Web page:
I make my living with words, but actions do speak much louder.
Every hospital, health system and medical practice says it puts patient first, it’s patient-centered and it provides patient-centric care. Yet, when you dig deeper, many providers still do things that make their patient-focused words ring a little hollow.
You can find a great example of that in a new data brief from HHS’ Office of the National Coordinator for Health Information Technology. You can download the 16-page June data brief here.
Using data that ONC collects annually via a hospital survey partnership with the American Hospital Association, the agency looked at the extent to which hospitals give patients electronic access to their own health information.
Everyone agrees, at least in theory, that patients own their own health information, patients can access their own health data whenever and wherever they want, and patients can do whatever they want with their own health information. Those rights are part of the foundation of healthcare consumerism.
According to the ONC, 97 percent of all hospitals enabled patients to view their own health information in their portal in 2019, the latest year for which the agency collected survey data. That’s good, although it’s the same percentage that did so the previous two years in 2017 and 2018. Makes you wonder who the 3 percent holding out are?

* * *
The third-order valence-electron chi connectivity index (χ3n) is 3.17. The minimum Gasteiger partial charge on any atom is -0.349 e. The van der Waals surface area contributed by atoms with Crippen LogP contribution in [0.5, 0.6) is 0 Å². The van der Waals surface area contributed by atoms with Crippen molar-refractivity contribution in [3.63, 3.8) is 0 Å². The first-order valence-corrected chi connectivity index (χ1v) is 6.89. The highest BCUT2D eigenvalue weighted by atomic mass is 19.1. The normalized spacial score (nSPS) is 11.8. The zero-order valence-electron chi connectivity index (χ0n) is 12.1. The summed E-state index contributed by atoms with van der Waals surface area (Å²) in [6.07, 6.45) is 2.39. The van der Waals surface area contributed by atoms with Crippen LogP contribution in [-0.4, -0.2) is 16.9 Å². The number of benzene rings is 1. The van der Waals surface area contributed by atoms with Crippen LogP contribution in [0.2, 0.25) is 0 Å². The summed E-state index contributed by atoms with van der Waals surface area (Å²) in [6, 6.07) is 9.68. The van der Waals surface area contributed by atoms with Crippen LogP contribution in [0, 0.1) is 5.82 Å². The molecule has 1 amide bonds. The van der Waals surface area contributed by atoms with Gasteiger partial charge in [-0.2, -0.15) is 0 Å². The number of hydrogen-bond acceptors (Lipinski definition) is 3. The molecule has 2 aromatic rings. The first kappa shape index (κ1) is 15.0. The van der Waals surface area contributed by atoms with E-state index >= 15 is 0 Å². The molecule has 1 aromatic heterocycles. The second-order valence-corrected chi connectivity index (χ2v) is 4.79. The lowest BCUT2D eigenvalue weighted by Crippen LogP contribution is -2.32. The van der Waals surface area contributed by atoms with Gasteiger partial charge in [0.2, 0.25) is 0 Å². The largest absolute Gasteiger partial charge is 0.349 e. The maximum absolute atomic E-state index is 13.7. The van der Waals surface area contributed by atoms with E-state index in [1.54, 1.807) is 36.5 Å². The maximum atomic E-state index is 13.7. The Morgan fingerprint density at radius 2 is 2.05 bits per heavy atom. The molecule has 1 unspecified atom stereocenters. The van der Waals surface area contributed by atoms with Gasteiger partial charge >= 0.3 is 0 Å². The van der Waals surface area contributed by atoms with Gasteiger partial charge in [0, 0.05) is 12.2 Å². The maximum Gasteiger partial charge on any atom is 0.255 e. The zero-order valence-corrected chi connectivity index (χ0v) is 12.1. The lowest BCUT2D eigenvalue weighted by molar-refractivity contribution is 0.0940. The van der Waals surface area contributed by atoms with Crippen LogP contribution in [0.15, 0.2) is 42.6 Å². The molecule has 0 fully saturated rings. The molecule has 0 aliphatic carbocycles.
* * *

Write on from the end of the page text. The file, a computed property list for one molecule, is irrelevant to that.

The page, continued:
But, when it comes to letting patients do something with the health information that they’re looking at, hospitals get a little less altruistic.
For example, 91 percent of hospitals in 2019 let patients download their own health information from their portal—the same percentage as in 2017 and 2018. You can look but you can’t keep.
Further, only 75 percent of hospitals in 2019 let patients transmit their own health information from their portal to a third party like another hospital or medical practice. That percentage was 74 percent and 73 percent in 2017 and 2018, respectively. You can look but you can’t share.
We’re all adults here, and we know exactly what’s going on. This is about leakage, and not the kind that requires you to get your heart valve replaced. This is about patient leakage, or patients dribbling out of the hospital’s network of affiliated providers and to a competitor or unaffiliated provider. When patients can download or send their health information anywhere, they can go anywhere without having to start their medical journey all over again.
Patient leakage is lost patient volume, and despite all the talk about empowering patients, this is about the healthcare revenue cycle. Actions speak louder than words, and the ONC survey data shows it.
Maybe I’m being harsh, but here is some other ONC survey data that speaks volumes.
Sixty-three percent of hospital outpatient sites that are on the same EHR system let patients schedule appointments online. Seventy-own percent let patients request refills for prescriptions online. But a whopping 87 percent let patients pay their bills online as do 86 percent of hospitals for inpatient care.